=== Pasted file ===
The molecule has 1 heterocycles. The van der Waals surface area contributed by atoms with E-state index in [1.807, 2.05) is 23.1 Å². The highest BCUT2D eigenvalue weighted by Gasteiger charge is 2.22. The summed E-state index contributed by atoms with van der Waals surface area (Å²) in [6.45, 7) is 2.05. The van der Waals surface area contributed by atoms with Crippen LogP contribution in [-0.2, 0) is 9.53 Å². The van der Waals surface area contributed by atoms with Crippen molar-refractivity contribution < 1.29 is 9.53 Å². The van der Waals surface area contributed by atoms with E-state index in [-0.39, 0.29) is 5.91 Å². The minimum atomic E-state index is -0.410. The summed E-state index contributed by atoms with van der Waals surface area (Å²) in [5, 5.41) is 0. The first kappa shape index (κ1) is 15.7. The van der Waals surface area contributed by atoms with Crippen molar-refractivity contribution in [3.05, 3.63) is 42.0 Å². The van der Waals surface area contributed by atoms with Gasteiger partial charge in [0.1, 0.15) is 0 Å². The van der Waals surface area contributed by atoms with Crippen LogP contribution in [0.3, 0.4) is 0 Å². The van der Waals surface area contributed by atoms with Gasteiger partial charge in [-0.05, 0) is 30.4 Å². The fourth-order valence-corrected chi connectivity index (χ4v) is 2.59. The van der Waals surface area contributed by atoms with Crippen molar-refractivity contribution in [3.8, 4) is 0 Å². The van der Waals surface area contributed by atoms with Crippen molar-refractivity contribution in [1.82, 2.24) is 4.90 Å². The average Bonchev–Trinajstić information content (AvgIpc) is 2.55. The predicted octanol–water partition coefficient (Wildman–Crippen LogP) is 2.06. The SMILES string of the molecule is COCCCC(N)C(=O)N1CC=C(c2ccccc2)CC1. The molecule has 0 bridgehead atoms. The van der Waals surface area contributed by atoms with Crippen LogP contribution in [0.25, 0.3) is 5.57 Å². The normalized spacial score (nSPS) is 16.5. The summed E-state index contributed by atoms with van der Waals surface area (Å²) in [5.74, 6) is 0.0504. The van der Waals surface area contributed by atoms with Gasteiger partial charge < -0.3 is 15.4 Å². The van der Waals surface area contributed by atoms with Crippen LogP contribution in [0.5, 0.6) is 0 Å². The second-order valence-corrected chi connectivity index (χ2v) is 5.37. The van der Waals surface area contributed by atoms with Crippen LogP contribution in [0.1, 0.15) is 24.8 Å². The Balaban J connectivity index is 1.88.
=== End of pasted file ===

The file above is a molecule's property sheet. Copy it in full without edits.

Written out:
The molecule has 1 heterocycles. The van der Waals surface area contributed by atoms with E-state index in [1.807, 2.05) is 23.1 Å². The highest BCUT2D eigenvalue weighted by Gasteiger charge is 2.22. The summed E-state index contributed by atoms with van der Waals surface area (Å²) in [6.45, 7) is 2.05. The van der Waals surface area contributed by atoms with Crippen LogP contribution in [-0.2, 0) is 9.53 Å². The van der Waals surface area contributed by atoms with Crippen molar-refractivity contribution < 1.29 is 9.53 Å². The van der Waals surface area contributed by atoms with E-state index in [-0.39, 0.29) is 5.91 Å². The minimum atomic E-state index is -0.410. The summed E-state index contributed by atoms with van der Waals surface area (Å²) in [5, 5.41) is 0. The first kappa shape index (κ1) is 15.7. The van der Waals surface area contributed by atoms with Crippen molar-refractivity contribution in [3.05, 3.63) is 42.0 Å². The van der Waals surface area contributed by atoms with Gasteiger partial charge in [0.1, 0.15) is 0 Å². The van der Waals surface area contributed by atoms with Crippen LogP contribution in [0.3, 0.4) is 0 Å². The van der Waals surface area contributed by atoms with Gasteiger partial charge in [-0.05, 0) is 30.4 Å². The fourth-order valence-corrected chi connectivity index (χ4v) is 2.59. The van der Waals surface area contributed by atoms with Crippen molar-refractivity contribution in [3.8, 4) is 0 Å². The van der Waals surface area contributed by atoms with Crippen molar-refractivity contribution in [1.82, 2.24) is 4.90 Å². The average Bonchev–Trinajstić information content (AvgIpc) is 2.55. The predicted octanol–water partition coefficient (Wildman–Crippen LogP) is 2.06. The SMILES string of the molecule is COCCCC(N)C(=O)N1CC=C(c2ccccc2)CC1. The molecule has 0 bridgehead atoms. The van der Waals surface area contributed by atoms with Crippen LogP contribution in [0.25, 0.3) is 5.57 Å². The normalized spacial score (nSPS) is 16.5. The summed E-state index contributed by atoms with van der Waals surface area (Å²) in [5.74, 6) is 0.0504. The van der Waals surface area contributed by atoms with Gasteiger partial charge < -0.3 is 15.4 Å². The van der Waals surface area contributed by atoms with Crippen LogP contribution in [0.5, 0.6) is 0 Å². The second-order valence-corrected chi connectivity index (χ2v) is 5.37. The van der Waals surface area contributed by atoms with Crippen LogP contribution in [0.1, 0.15) is 24.8 Å². The Balaban J connectivity index is 1.88.